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Mar 21

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Volvo 340 1.8 16v F7p Engine Swap, Taking the Engine Out Part Three

Our third day of work started a bit later than we had planned!, we were both out on the town the night before so the morning consisted of Coffee, a cheeky fryup and a bit of down time to reflect on the previous nights shenanigans, and physcing ourselves up to tackle the mountain before us!

Today was the day the old engine was finally coming out!

Engine Crane Rope Clio 16v 1.8

The last thing stopping us from removing the engine was the clutch cable, attached to the bellhousing. This was a nice simple task which we tackled quickly and got us in the mood for some serious engine removal.

The clutch cable is attached at the back of the clutch pedal with a simple bolt. In order to remove it you need to first take off the bit of trim, attached to the underside of the steering column. This will then give you access to that bolt. Once you have access and the bolt is undone the clutch cable is then free. Now you just have to pull it through the bulkhead and release the engine mounts and your good to go!

Volvo 340dl 1.7 Engine Mount Removal

To summarize then, Removing the engine involved the following, My situation may be a bit different to yours if your doing the swap from scratch, theres a lot more to it, but if you already have all the parts in place or have a proper 1.7 340 or 360 volvo, theres not much more to it.

  • Disconnect all the water pipes from the back of the block and the radiator
  • Remove and label all the various plugs and sensors, take notes of the cables that don’t connect to anything aswell
  • Remove the Air filter/ air box
  • Remove The Fuel Rail
  • Remove the inlet manifold
  • Remove the prop
  • Release the engine mounts
  • TAKE LOTS OF PICTURES!!

As you can see there isn’t much to it at all, and it is a very simple engine swap/ replacement. The hard part comes when you get started on the above tasks. A whole day was more or less taken up by removing the prop due to seized bolts.  The other thing was the design of the inlet manifold that made it hard to get to the bolts under the manifold to undo it, simple things like this are where your time goes!

So, Once we released the engine mounts ( to find out one of them had completely failed!) the engine was free. To stop the engine literally hitting the floor we had it under tension on the engine crane to help with removal and steadying of the mounts.

Failed Engine Mount

It still wasn’t the easiest of tasks and it helps if you have a few mates for sure, we very slowly started to raise the engine out and started to find cables and things were getting caught on various parts of the engine, so when you come to do it yourself, take it easy and make sure everyone’s alert.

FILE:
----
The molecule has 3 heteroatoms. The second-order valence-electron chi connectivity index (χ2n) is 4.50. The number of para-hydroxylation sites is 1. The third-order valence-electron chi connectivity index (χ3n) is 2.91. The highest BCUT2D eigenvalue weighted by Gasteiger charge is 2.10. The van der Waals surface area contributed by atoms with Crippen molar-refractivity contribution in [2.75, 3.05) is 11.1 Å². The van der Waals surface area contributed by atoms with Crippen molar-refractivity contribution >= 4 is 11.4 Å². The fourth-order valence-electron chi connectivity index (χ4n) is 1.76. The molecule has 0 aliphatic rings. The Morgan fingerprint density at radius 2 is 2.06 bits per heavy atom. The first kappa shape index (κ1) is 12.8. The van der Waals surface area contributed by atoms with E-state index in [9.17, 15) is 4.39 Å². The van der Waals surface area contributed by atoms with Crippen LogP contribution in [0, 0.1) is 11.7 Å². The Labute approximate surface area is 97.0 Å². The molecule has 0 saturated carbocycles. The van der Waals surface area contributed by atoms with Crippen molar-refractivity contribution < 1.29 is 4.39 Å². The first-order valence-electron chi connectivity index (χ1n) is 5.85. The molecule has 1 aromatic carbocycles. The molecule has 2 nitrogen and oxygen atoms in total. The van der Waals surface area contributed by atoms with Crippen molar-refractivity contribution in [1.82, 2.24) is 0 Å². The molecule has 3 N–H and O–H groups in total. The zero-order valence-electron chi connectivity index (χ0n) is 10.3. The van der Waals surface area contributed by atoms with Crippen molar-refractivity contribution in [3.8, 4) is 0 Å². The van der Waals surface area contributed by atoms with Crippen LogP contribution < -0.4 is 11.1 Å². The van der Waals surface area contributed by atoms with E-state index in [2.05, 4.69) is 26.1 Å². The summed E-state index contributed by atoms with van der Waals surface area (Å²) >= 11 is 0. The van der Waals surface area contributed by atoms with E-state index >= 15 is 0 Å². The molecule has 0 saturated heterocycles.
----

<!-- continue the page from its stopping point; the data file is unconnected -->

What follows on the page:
We almost damaged my brake lines as they were getting caught on the end of the bellhousing. They were in a kind of awkward place that made them hard to see. It wasn’t until we looked in detail that we found out, as soon as we got around that the engine was free. The lesson here is think and look closely if your removing an engine. If it seems or feels like it’s getting caught on something..thats usually because it is!

Volvo 340 Brake Lines

Something to bear in mind (this would of made it a lot easier when it comes to clearance) as mentioned in jon-ovlov’s guide. Take the sump off when pulling the engine out of the car, and put the sump back in when the engine is back in the car. This makes it a lot easier to pull out and put back in.

The saga didn’t end there though, the engine was out and free but we didn’t have enough clearance. We couldn’t suspend the engine high enough out of the engine bay due to the bellhousing and sump, and we couldn’t push the car back either..big problem. This is where a bit of ingenuity was needed!

Fortunately my dad is good at this sort of thing so he suggested we wrap the tether suspending the engine from the crane around the hook, in essence to make it shorter, thus pull the engine up.  We did this and it worked well, but the engine was far from clear still!

After a bit more pondering we found a couple of planks of wood and used them as leavers to get that bit more height on the engine crane by resting one under the crank and another at the rear end of the engine on the sump.  It still wasn’t really enough so while I was sat on the sump bit of wood and pressing the other bit of wood by the crank down, my friend had tilt the engine at an angle while my dad pushed it as hard as he could along the wood to clear the front of the engine bay!

As you can see we were very pleased with the result and thought it was a good point to call it a day!

Clio 1.8 16v f7p Oil removal

  1. Volvo 340dl F7p Renault Clio 1.8 16v Engine Swap/Replacement Part 1
  2. Volvo 340DL 1.8 16v Valver Engine Swap Part Two
  3. Volvo 340 1.8 16v F7p Engine Swap, Taking the Engine Out Part Three
  4. Volvo 340DL 1.8 16v F7p Part Four, Prepping the New F7p To Go In!
  5. Volvo 340 Valver F7p Part Five 1.7 Bellhousing and Clutch Assembly
  6. Volvo 340dl Engine Swap Part Six, Getting the Clio 1.8 16v F7p Engine Back In
  7. Volvo 340 Valver Clio 1.8 16v Engine Swap Final Part, Getting it Running
  8. Volvo 340dl 1.8 16v Engine Swap Resources

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Permanent link to this article: http://carsandcoolstuff.com/2013/03/volvo-340-1-8-16v-f7p-engine-swap-taking-the-engine-out-part-three/

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